Thank you to Rioghnach for asking this question. The full question was “What was the legal and social status of male homosexual relationships in Tudor and Elizabethan England? In general; within the clergy and religious houses; and within the Royal Courts?” Historian Owen Emmerson has kindly answered it.
The legal status of gay relations over the 118 years in which the six monarchs of the Tudor dynasty ruled is a tale of two spheres which shifted enormously. For 52 of those years – during the reigns of Henry VII, Mary I and for the majority of Henry VIII’s reign – homosexuality was deemed a sin and, as such, was subject to the scrutiny of the Catholic church’s courts.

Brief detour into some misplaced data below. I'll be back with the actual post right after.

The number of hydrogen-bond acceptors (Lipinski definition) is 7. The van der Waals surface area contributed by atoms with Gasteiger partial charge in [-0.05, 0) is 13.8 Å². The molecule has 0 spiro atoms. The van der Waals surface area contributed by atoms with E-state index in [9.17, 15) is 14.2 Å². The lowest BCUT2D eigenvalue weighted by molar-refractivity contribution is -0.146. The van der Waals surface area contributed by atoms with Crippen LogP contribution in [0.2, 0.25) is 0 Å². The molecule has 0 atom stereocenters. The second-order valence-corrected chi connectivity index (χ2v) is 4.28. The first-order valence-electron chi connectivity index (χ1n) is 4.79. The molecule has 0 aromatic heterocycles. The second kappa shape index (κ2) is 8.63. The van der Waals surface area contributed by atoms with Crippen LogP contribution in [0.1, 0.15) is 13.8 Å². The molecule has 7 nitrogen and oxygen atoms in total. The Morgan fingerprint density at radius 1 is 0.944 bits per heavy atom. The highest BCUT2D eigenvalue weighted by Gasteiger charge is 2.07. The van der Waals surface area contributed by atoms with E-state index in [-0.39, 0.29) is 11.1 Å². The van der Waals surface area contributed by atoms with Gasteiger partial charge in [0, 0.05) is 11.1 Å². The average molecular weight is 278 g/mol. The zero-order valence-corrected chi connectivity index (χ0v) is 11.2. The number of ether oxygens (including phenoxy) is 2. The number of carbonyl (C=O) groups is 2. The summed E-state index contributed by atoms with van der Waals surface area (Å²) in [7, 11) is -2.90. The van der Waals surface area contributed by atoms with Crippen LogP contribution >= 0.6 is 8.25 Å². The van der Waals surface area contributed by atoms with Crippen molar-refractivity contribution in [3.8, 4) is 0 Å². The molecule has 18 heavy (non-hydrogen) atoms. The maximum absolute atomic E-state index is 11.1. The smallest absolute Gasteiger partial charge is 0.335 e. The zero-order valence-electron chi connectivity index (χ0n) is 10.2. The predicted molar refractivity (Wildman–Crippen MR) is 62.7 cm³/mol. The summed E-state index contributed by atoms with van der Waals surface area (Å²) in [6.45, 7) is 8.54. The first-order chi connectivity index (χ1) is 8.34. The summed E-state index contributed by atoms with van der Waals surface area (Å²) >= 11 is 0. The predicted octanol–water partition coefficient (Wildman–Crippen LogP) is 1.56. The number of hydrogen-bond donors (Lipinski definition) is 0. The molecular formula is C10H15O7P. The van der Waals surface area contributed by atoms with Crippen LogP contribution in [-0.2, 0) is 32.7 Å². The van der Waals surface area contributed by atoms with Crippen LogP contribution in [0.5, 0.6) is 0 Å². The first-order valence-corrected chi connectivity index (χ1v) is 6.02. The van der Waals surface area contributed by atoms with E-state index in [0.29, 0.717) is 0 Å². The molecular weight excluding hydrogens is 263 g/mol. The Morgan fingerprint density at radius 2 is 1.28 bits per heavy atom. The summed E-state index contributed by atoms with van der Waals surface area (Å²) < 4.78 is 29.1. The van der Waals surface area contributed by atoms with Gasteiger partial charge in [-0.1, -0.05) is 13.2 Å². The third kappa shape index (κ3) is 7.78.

After 1533, most of the Tudor monarchs persecuted gay men not through the church but in the criminal law courts. The great schism that led to the Henrician Reformation was the arena in which the crime of homosexuality shifted from Church to State. The counter-reformation provided a five-year respite from state persecution, before the Elizabethan period in which the Act against homosexual relations was restored. The social status of gay relations during this period was far less a point of change than continuity by comparison.[Read More...]